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raising the bar

Raising the bar

How a female pole vaulter has broken barriers

Alongside her role at Capgemini, Rachel Yang is a record-breaking pole vaulter. Here, she explains how a sporting mindset has benefited her professional career

When it comes to colleagues at work having hidden talents, Rachel Yang literally sets the bar high.

In her professional life at Capgemini, she is a Salesforce consultant, but outside of the office she competes as a pole vaulter – one who has smashed records, broken boundaries, and won medals at major sporting championships.

Rachel is currently on assignment for Capgemini in Montreal, Canada.

“It is my first overseas posting and I love it. It’s a very diverse and artistic city, and I’ve already met people from many different cultures here,” she says.

Starting work in a new country can be a daunting prospect, but Rachel’s sporting life has undoubtedly helped prepare her to face new – and perhaps scary – challenges.

“I’d be lying if I said pole vaulting isn’t scary,” she laughs. “The pole could snap. You could fall out of the net. The only thing to do is focus on your technique. Focus on the process and not the outcome.”

Breaking boundaries

Rachel’s sporting achievements are considerable. Women have only been able to compete in the pole vault event at the Olympic Games since Sydney 2000. Rachel’s career in the sport started six years later, when she was 23.

Even then, people were throwing obstacles in her path. “I was told that I was too old to compete seriously because most athletes have taken up the sport by the time they are 17,” she says.

Her initial attempts were hardly encouraging. “During my very first training session, I tore the anterior cruciate ligament in my knee. The doctor told me I needed surgery and that I wouldn’t compete again, but six months later I was back in training.”

By 2006, Rachel was the only competitive female pole vaulter in Singapore. She then won a silver medal at the Asian Athletics Championship in Jordan in 2007, and a bronze at the Asian Indoor Games in the same year.

In 2009, Rachel suffered a spinal injury that threatened to cut short her career. But with the support of her family and team, she came back again to break her own previous national record and became the first Singaporean to qualify for the pole vault at the Asian Games.

Mentality of motivation

Overcoming challenges and setbacks are qualities Rachel brings to her work as a Salesforce consultant with Capgemini. “Ultimately, I approach every roadblock with the assumption that there is a solution; we just haven’t found it yet. In that sense, the worlds of sport and Capgemini are connected,” she says.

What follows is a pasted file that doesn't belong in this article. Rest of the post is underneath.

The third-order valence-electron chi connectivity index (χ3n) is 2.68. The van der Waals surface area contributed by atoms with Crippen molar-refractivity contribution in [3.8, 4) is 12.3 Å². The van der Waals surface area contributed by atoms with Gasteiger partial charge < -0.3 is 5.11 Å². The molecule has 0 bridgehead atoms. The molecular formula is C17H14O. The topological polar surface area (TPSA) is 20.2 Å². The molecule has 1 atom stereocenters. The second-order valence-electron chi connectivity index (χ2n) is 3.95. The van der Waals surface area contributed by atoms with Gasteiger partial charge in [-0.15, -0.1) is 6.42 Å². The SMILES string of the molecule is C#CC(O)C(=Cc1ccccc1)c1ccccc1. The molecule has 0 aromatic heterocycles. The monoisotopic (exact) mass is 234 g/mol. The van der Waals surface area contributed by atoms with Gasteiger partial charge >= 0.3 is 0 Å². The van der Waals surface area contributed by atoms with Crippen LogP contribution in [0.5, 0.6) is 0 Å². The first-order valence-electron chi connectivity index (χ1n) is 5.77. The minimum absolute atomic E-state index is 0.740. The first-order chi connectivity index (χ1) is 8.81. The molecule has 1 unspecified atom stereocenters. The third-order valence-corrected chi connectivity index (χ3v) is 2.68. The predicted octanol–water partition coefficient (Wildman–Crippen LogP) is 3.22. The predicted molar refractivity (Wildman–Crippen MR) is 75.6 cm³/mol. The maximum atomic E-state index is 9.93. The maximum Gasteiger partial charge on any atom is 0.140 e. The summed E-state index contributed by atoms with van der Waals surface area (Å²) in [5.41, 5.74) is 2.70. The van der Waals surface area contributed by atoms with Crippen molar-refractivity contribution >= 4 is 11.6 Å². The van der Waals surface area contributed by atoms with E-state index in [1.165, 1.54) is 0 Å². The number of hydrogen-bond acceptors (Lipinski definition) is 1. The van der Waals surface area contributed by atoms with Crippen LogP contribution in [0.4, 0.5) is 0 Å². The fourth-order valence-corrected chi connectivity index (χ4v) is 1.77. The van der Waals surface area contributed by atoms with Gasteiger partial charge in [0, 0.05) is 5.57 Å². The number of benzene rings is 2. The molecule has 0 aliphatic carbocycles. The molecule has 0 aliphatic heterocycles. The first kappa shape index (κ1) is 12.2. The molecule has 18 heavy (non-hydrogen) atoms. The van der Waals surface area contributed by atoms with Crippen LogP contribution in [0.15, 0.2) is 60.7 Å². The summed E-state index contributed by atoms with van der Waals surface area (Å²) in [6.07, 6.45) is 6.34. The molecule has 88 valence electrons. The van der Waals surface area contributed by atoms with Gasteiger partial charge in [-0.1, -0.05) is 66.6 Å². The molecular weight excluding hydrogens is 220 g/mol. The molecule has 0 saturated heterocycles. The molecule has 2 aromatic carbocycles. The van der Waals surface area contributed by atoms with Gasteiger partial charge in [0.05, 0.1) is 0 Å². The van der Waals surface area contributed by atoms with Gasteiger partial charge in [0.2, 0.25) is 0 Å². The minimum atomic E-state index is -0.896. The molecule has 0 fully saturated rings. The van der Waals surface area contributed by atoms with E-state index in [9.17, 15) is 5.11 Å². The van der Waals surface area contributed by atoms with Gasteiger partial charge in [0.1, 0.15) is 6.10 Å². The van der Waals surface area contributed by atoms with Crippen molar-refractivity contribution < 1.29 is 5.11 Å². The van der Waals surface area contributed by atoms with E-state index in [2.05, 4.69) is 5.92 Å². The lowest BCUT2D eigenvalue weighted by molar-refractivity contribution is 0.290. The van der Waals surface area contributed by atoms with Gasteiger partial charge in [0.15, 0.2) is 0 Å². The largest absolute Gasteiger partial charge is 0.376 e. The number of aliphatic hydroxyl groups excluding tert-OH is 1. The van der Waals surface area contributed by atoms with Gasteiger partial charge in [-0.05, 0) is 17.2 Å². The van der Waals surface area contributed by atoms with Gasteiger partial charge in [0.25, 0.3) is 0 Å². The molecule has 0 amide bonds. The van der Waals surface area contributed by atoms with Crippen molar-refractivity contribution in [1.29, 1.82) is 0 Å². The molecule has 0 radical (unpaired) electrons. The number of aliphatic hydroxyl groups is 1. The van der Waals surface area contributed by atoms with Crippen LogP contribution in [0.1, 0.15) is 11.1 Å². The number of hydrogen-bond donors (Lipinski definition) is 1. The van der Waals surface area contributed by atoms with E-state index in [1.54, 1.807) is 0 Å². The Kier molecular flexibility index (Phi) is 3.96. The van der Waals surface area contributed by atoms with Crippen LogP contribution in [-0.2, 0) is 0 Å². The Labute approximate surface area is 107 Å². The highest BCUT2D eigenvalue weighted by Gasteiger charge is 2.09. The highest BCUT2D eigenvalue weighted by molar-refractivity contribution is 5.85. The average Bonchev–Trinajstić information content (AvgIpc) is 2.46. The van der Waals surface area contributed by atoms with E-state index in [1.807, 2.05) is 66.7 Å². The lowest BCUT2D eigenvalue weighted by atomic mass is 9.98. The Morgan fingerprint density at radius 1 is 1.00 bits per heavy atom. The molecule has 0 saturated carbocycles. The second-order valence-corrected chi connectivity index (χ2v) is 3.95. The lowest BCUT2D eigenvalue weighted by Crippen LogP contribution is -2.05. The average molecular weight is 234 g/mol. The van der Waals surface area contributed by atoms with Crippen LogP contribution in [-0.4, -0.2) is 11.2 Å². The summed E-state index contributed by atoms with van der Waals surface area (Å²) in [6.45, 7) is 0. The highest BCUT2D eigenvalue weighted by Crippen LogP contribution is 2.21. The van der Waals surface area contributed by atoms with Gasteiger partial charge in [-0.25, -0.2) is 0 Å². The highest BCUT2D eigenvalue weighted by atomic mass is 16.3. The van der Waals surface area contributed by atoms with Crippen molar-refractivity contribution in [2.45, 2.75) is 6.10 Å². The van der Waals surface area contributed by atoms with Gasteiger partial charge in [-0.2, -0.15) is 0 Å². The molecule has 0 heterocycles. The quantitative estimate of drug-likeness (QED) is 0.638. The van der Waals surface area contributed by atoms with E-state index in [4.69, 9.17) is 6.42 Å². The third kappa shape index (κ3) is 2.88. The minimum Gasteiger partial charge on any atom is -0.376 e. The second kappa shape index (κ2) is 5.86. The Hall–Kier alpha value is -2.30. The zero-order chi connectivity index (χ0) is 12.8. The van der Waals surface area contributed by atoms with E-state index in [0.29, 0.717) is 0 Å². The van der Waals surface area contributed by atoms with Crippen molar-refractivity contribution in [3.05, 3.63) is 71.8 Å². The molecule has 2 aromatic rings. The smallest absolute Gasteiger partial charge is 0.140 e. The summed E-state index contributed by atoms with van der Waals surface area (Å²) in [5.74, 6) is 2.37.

“With Capgemini, if I’m dealing with difficult situations, I don’t give up. I keep searching for a solution. Sport has shown me how that’s possible. It’s a mindset I bring to everything at work – from my email responses to my approach to meetings. I think it’s true that when you demonstrate your mindset in all these small ways, they can add up to something much larger.”

This isn’t the only approach she’s learned from sport. “We’re taught to visualize the whole process,” she explains. “That’s how I was able to come back from injury. That’s how I’m able to do the jumps: I imagine each stage clearly then execute it as well as possible. It’s an approach that really helps when working on projects with Capgemini.”

“My colleagues sometimes comment that my fighting spirit – my resilience and determination – is a real asset to the team. With all the training and pressure I’ve been through in my life as an athlete, I think it gives me an edge.”

Reaching new heights

Rachel retired from competition in 2012, married her coach, and celebrated the birth of their first child a year later. For many female athletes, this might have represented the conclusion of an already successful career – but Rachel is not most people.

She emerged from retirement in 2015 to win a silver medal (Singapore’s first) at the 28th Southeast Asian Games with a new national record of 3.90m.

“At the time, I was studying for an MBA, working full-time, and looking after a two-year-old child,” she says. “I really relied on the support of my family and colleagues to get through it.

People at Capgemini have really supported my sporting endeavors.”

At the age of 41, Rachel has no plans to stop jumping, training for the 2023 Asian Games and proud to be the oldest athlete in the Singapore national team. “When I won a medal at the Southeast Asian Games in 2015, I brought my son onto the podium next to me for the photograph,” she says. “This sums up my approach to life. It’s what breaking barriers is all about: overcoming other people’s perceptions of what you can achieve – whether that’s in sport or in your professional career.”

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